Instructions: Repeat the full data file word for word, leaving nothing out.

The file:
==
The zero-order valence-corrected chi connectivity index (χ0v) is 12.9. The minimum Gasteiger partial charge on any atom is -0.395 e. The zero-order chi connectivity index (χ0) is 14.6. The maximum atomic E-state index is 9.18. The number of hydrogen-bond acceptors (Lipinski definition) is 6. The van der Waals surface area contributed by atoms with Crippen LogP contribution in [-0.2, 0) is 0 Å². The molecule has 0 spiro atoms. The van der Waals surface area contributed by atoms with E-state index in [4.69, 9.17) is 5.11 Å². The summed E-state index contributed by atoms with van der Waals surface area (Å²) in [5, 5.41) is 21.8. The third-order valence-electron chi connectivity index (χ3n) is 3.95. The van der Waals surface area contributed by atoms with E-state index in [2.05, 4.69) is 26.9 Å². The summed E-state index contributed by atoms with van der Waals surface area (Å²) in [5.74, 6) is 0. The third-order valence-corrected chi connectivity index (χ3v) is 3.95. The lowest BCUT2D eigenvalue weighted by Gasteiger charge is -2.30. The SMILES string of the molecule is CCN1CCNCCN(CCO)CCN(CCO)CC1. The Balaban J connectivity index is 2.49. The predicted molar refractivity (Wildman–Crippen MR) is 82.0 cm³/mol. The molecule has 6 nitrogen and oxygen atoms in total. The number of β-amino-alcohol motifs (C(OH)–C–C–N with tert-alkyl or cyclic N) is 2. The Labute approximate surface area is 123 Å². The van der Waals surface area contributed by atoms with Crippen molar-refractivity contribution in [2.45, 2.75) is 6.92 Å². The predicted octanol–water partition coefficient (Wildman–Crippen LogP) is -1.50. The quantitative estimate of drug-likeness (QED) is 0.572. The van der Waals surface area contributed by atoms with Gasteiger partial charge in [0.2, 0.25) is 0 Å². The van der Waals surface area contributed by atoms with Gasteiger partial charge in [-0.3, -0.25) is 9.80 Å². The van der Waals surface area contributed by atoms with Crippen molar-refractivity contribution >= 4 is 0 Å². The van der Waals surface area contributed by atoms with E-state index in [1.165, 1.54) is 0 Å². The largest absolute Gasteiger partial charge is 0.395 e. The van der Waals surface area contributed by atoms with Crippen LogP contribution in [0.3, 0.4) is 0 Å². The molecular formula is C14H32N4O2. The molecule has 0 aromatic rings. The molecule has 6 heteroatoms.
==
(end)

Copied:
The zero-order valence-corrected chi connectivity index (χ0v) is 12.9. The minimum Gasteiger partial charge on any atom is -0.395 e. The zero-order chi connectivity index (χ0) is 14.6. The maximum atomic E-state index is 9.18. The number of hydrogen-bond acceptors (Lipinski definition) is 6. The van der Waals surface area contributed by atoms with Crippen LogP contribution in [-0.2, 0) is 0 Å². The molecule has 0 spiro atoms. The van der Waals surface area contributed by atoms with E-state index in [4.69, 9.17) is 5.11 Å². The summed E-state index contributed by atoms with van der Waals surface area (Å²) in [5, 5.41) is 21.8. The third-order valence-electron chi connectivity index (χ3n) is 3.95. The van der Waals surface area contributed by atoms with E-state index in [2.05, 4.69) is 26.9 Å². The summed E-state index contributed by atoms with van der Waals surface area (Å²) in [5.74, 6) is 0. The third-order valence-corrected chi connectivity index (χ3v) is 3.95. The lowest BCUT2D eigenvalue weighted by Gasteiger charge is -2.30. The SMILES string of the molecule is CCN1CCNCCN(CCO)CCN(CCO)CC1. The Balaban J connectivity index is 2.49. The predicted molar refractivity (Wildman–Crippen MR) is 82.0 cm³/mol. The molecule has 6 nitrogen and oxygen atoms in total. The number of β-amino-alcohol motifs (C(OH)–C–C–N with tert-alkyl or cyclic N) is 2. The Labute approximate surface area is 123 Å². The van der Waals surface area contributed by atoms with Crippen molar-refractivity contribution in [2.45, 2.75) is 6.92 Å². The predicted octanol–water partition coefficient (Wildman–Crippen LogP) is -1.50. The quantitative estimate of drug-likeness (QED) is 0.572. The van der Waals surface area contributed by atoms with Gasteiger partial charge in [0.2, 0.25) is 0 Å². The van der Waals surface area contributed by atoms with Gasteiger partial charge in [-0.3, -0.25) is 9.80 Å². The van der Waals surface area contributed by atoms with Crippen molar-refractivity contribution >= 4 is 0 Å². The van der Waals surface area contributed by atoms with E-state index in [1.165, 1.54) is 0 Å². The largest absolute Gasteiger partial charge is 0.395 e. The van der Waals surface area contributed by atoms with Crippen LogP contribution in [0.3, 0.4) is 0 Å². The molecular formula is C14H32N4O2. The molecule has 0 aromatic rings. The molecule has 6 heteroatoms.